* = inserted since the original writeup.
If 'pragmatism' implies the equation of truth and expediency then it is false or incoherent. Adopting pragmatism in the way expounded above (by jderrida) is not an expedient system of belief.
To explain myself, imagine that Rorty-style pragmatism is literally true. (Not just an interesting story.)* Then according to pragmatism, this just means that it is expedient to hold that truth == expediency. But the latter is patently false by any sensible measure of expediency. Therefore pragmatism is not true.
Thinking a little more: if it was not expedient for anyone to treat Plato's, Newton's or even Wittgenstein's assertions as candidates for TRUTH (i.e. non-expedient truth) then whence would come the development of analytic methods that give the pragmatist a target for their attack? The assumption of nonrelativity in truth is an outstandingly important device in dialectic. It is strange to think that communities which had no preference for truth as TRUTH rather than as expediency would be able to come to largely expedient conclusions about the world on this basis. Although it looks like science says, "P works for us... so (definitionally) it is true", the scientific method is important just because it construes truth as something 'outer'. It would be vacuous for Einstein to say, "It's expedient to believe in relativity... hence it is expedient to believe in relativity". Similarly, I claim, there is real content in philosophy.
Expedient views can be lies or delusions. Possibly*, it's expedient not to think of beggars as human (though it's not particularly cohesive with our overall picture). Is there a calculus of expediency by which we can judge the truth of statements? What could justify such a calculus? How could we judge the expediency of our calculus? And so on. My position seems to amount to, "look, Wittgenstein, when we run out of justifying rules we don't say 'this is just what we do'. We say, these principles are our best guess at the TRUTH".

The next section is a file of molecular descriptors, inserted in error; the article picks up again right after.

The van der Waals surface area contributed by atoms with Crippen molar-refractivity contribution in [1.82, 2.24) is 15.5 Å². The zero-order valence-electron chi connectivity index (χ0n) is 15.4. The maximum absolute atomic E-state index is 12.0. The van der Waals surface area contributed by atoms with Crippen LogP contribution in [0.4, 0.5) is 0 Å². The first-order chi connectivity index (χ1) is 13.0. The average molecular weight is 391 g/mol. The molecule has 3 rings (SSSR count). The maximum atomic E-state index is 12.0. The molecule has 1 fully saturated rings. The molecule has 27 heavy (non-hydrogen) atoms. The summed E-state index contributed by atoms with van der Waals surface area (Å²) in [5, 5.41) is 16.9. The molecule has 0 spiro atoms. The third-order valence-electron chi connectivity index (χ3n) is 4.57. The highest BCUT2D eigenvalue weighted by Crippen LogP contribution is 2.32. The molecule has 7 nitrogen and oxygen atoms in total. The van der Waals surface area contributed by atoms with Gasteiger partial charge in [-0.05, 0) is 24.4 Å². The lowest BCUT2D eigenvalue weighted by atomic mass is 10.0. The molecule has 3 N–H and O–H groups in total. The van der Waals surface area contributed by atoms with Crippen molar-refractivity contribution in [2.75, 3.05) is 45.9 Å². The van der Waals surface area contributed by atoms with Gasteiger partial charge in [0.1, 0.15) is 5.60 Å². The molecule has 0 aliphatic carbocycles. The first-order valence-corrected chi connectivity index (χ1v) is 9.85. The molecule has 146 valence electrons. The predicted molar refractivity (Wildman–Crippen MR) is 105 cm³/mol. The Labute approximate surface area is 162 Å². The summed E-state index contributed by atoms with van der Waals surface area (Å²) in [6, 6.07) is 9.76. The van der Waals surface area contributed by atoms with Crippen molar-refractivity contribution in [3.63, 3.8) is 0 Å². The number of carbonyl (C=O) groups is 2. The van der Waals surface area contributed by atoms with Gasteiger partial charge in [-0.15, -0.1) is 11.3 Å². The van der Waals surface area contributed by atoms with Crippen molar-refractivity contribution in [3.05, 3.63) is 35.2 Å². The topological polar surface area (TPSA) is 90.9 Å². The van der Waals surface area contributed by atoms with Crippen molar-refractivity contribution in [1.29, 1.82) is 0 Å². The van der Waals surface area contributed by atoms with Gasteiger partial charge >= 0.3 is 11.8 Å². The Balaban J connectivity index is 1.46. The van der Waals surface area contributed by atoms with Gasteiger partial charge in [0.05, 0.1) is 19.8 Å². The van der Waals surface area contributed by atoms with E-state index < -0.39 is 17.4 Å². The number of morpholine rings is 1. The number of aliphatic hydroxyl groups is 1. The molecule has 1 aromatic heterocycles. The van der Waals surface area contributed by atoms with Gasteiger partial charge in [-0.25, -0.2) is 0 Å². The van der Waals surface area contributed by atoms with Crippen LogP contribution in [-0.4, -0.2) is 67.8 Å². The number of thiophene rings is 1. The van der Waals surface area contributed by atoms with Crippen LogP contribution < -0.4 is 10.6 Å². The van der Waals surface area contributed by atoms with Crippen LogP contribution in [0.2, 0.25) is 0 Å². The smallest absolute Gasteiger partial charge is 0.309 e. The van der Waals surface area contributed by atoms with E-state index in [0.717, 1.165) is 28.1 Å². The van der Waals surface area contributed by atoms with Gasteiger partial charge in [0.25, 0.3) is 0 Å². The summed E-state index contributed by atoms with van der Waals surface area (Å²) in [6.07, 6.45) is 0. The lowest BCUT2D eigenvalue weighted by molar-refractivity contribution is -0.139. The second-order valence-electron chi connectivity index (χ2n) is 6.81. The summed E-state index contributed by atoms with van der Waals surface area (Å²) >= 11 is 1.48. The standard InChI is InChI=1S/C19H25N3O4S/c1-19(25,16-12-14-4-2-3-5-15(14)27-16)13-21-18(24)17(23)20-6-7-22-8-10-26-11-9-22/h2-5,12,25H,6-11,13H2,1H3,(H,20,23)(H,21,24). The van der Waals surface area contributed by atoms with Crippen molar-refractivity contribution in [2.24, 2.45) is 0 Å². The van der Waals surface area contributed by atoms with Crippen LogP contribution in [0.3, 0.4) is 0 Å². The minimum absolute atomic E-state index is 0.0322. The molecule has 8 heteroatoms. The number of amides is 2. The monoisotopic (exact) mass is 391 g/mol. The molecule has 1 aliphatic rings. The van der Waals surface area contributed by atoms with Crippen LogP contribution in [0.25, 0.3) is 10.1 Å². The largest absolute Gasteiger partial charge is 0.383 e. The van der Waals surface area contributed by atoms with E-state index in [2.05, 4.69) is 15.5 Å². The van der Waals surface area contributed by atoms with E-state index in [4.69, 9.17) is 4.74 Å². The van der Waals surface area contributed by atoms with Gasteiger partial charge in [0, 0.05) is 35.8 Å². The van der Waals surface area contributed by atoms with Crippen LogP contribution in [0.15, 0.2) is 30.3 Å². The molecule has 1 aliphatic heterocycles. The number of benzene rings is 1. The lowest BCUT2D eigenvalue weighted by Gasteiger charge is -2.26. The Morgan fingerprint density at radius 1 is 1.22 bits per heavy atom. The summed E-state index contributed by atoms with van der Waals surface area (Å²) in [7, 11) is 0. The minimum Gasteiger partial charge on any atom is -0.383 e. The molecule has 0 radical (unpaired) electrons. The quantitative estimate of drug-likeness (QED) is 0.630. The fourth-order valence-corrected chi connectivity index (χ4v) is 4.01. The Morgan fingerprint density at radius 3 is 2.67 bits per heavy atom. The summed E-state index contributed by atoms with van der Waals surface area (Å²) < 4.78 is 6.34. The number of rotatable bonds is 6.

This is tendentious without a proper argument... of course e2 is a difficult place to argue.
In response to some of MacDonaldLarry
It's clear that what I have written above, though it shall stand for reference, misunderstands the issue somewhat. Can pragmatism can defend its viewpoint on truth as something that is not a theory of truth in, say, Davidson's sense, but remains conspicuously relevant to our understanding of truth?. Russell and I presupposed that one must aim at somewhat essentialist/nonrelativist analyses, or systems of logical necessities. This is at variance with what must be the case, says pragmatism, because the standard of truth is necessarily responsive to our practical criteria: our criteria of utility.
While MacDonaldLarry certainly writes much better than I do, our intuitions seem to be merely different. He says:
A community that only relies on a rhetoric of 'practical success' would yield just as much, if not more, working beliefs as a community that relies on a rhetoric of 'objective and impartial truth'.
But think about such a community
. As their (moral, intellectual...) values shifted internally, so the value denoted by 'truth' would shift. But in a case of an internal schism
of values (as between political classes
, perhaps), it seems that that not only would the people often end up talking at cross-purposes over 'duty